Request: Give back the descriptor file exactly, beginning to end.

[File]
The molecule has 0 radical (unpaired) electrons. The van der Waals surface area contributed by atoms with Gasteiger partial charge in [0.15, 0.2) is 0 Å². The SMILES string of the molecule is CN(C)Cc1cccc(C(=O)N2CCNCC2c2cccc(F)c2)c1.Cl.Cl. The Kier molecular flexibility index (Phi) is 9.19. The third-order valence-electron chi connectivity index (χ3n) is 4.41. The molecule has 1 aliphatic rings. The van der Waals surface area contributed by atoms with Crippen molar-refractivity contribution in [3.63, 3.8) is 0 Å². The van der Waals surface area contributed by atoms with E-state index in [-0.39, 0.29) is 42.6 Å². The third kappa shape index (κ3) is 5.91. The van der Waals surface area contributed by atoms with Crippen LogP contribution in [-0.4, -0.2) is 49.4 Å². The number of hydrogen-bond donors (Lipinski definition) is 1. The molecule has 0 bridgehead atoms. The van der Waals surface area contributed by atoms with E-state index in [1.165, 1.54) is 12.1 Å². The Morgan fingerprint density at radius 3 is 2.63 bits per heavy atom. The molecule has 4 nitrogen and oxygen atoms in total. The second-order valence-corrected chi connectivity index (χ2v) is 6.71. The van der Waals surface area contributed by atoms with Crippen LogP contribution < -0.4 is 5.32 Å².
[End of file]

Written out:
The molecule has 0 radical (unpaired) electrons. The van der Waals surface area contributed by atoms with Gasteiger partial charge in [0.15, 0.2) is 0 Å². The SMILES string of the molecule is CN(C)Cc1cccc(C(=O)N2CCNCC2c2cccc(F)c2)c1.Cl.Cl. The Kier molecular flexibility index (Phi) is 9.19. The third-order valence-electron chi connectivity index (χ3n) is 4.41. The molecule has 1 aliphatic rings. The van der Waals surface area contributed by atoms with Crippen molar-refractivity contribution in [3.63, 3.8) is 0 Å². The van der Waals surface area contributed by atoms with E-state index in [-0.39, 0.29) is 42.6 Å². The third kappa shape index (κ3) is 5.91. The van der Waals surface area contributed by atoms with Crippen LogP contribution in [-0.4, -0.2) is 49.4 Å². The number of hydrogen-bond donors (Lipinski definition) is 1. The molecule has 0 bridgehead atoms. The van der Waals surface area contributed by atoms with E-state index in [1.165, 1.54) is 12.1 Å². The Morgan fingerprint density at radius 3 is 2.63 bits per heavy atom. The molecule has 4 nitrogen and oxygen atoms in total. The second-order valence-corrected chi connectivity index (χ2v) is 6.71. The van der Waals surface area contributed by atoms with Crippen LogP contribution < -0.4 is 5.32 Å².